Many people will be comfortable theoretically talking about what makes someone a cyborg, but become less comfortable identifying their grandmother with a pacemaker or mechanical hip as one. This degree of separation interests me – the same person would most likely be more comfortable identifying an unnamed serviceman with a robotic hand as being a cyborg. I would hold this is at least strongly influenced due to degrees of separation – it is difficult for us to see our grandmother as anything less than or different from ‘human,’ because her humanity has been reinforced to us our entire lives. It is much easier to shift those definitions for a person we have significant less experience with or knowledge of.
So now let’s apply this understanding in a completely different context, perhaps a little more of a controversial one – racists! Or choose your preferred form of bigotry – boy, that sounds funny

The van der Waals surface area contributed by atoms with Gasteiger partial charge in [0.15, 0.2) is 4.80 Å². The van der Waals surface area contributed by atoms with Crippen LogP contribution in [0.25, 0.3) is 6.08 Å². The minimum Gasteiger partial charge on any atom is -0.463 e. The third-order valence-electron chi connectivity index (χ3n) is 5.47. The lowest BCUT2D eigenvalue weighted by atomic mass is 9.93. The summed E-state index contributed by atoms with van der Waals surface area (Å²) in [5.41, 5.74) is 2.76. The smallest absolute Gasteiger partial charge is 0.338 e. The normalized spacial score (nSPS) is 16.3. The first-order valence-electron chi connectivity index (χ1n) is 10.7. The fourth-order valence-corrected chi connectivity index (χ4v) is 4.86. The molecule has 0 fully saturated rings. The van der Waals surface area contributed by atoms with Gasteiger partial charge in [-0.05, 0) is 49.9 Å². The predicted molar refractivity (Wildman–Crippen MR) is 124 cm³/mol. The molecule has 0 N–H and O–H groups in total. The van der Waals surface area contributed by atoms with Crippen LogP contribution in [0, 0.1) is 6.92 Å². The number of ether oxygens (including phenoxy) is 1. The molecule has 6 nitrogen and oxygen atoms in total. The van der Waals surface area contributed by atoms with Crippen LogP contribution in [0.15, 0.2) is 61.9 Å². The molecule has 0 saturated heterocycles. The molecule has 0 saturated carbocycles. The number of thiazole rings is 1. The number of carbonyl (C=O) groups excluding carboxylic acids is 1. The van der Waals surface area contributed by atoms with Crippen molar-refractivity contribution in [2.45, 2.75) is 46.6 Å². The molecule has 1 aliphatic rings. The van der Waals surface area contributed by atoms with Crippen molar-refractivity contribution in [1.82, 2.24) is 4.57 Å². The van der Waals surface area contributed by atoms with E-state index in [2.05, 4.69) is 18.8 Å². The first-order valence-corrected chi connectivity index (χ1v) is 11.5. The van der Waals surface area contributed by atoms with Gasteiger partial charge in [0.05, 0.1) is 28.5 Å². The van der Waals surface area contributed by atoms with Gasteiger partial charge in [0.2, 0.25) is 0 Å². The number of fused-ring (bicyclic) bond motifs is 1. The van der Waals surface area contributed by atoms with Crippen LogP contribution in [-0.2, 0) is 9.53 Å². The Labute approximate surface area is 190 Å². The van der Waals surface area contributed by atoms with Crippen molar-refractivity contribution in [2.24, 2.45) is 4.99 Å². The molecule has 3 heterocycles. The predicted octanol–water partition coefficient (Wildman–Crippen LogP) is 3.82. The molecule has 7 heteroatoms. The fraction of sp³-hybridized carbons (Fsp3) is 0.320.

The tendency is the same – to conceive of the term in a flagrant way, a worst-of-the-worst case. It’s a cliche at this point to hear ‘Now, I’m not a (insert your poisonous understanding here), but (insert your poisonous comment).’
Consider the person making that statement – they are clearly working with a conception of racism, or whatever, that has a pretty high bar of qualification – like, you’re not a racist unless you say racist things to the people you are being racist about, or ‘well, shit, it’s not like I’m stringing ’em up to a tree.’ Clearly there is a pretty wide-ranging behaviour that falls into that spectrum of ‘being racist.’ Enter the cognitive dissonance.
But in the same way that we tend to discount all the minor forms of cyborgs currently in existence, the same mechanism leads to us thinking of most things in such strong-form terms, causing both a polarization of our understanding and a loss of appreciation for the more subtle or nuanced versions of a thing, which must then be recalled and realized through mindfulness.